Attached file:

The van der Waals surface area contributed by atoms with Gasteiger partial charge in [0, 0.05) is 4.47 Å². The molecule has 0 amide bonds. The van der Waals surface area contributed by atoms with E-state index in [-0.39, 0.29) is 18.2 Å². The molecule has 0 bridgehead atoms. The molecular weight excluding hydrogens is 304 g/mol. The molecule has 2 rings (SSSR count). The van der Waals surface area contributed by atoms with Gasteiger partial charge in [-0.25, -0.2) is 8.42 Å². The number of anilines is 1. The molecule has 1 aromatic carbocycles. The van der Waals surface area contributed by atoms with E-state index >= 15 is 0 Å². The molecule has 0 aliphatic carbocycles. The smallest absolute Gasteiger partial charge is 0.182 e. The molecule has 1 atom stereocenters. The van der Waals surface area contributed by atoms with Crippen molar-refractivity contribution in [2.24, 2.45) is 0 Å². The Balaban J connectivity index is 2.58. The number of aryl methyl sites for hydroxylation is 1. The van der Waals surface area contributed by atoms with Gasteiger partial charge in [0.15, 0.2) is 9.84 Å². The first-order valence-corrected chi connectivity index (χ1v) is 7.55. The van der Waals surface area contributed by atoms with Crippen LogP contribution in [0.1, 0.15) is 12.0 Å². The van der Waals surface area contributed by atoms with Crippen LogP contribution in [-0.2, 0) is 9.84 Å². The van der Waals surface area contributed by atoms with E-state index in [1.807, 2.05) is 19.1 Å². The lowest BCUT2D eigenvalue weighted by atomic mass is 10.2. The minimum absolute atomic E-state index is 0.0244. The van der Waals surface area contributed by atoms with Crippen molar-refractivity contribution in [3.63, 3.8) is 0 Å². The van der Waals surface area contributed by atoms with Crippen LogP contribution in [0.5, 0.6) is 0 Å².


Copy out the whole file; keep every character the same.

The van der Waals surface area contributed by atoms with Gasteiger partial charge in [0, 0.05) is 4.47 Å². The molecule has 0 amide bonds. The van der Waals surface area contributed by atoms with E-state index in [-0.39, 0.29) is 18.2 Å². The molecule has 0 bridgehead atoms. The molecular weight excluding hydrogens is 304 g/mol. The molecule has 2 rings (SSSR count). The van der Waals surface area contributed by atoms with Gasteiger partial charge in [-0.25, -0.2) is 8.42 Å². The number of anilines is 1. The molecule has 1 aromatic carbocycles. The van der Waals surface area contributed by atoms with E-state index >= 15 is 0 Å². The molecule has 0 aliphatic carbocycles. The smallest absolute Gasteiger partial charge is 0.182 e. The molecule has 1 atom stereocenters. The van der Waals surface area contributed by atoms with Crippen molar-refractivity contribution in [2.24, 2.45) is 0 Å². The Balaban J connectivity index is 2.58. The number of aryl methyl sites for hydroxylation is 1. The van der Waals surface area contributed by atoms with Gasteiger partial charge in [0.15, 0.2) is 9.84 Å². The first-order valence-corrected chi connectivity index (χ1v) is 7.55. The van der Waals surface area contributed by atoms with Crippen LogP contribution in [0.1, 0.15) is 12.0 Å². The van der Waals surface area contributed by atoms with Crippen LogP contribution in [-0.2, 0) is 9.84 Å². The van der Waals surface area contributed by atoms with E-state index in [1.807, 2.05) is 19.1 Å². The lowest BCUT2D eigenvalue weighted by atomic mass is 10.2. The minimum absolute atomic E-state index is 0.0244. The van der Waals surface area contributed by atoms with Crippen molar-refractivity contribution in [3.63, 3.8) is 0 Å². The van der Waals surface area contributed by atoms with Crippen LogP contribution in [0.5, 0.6) is 0 Å².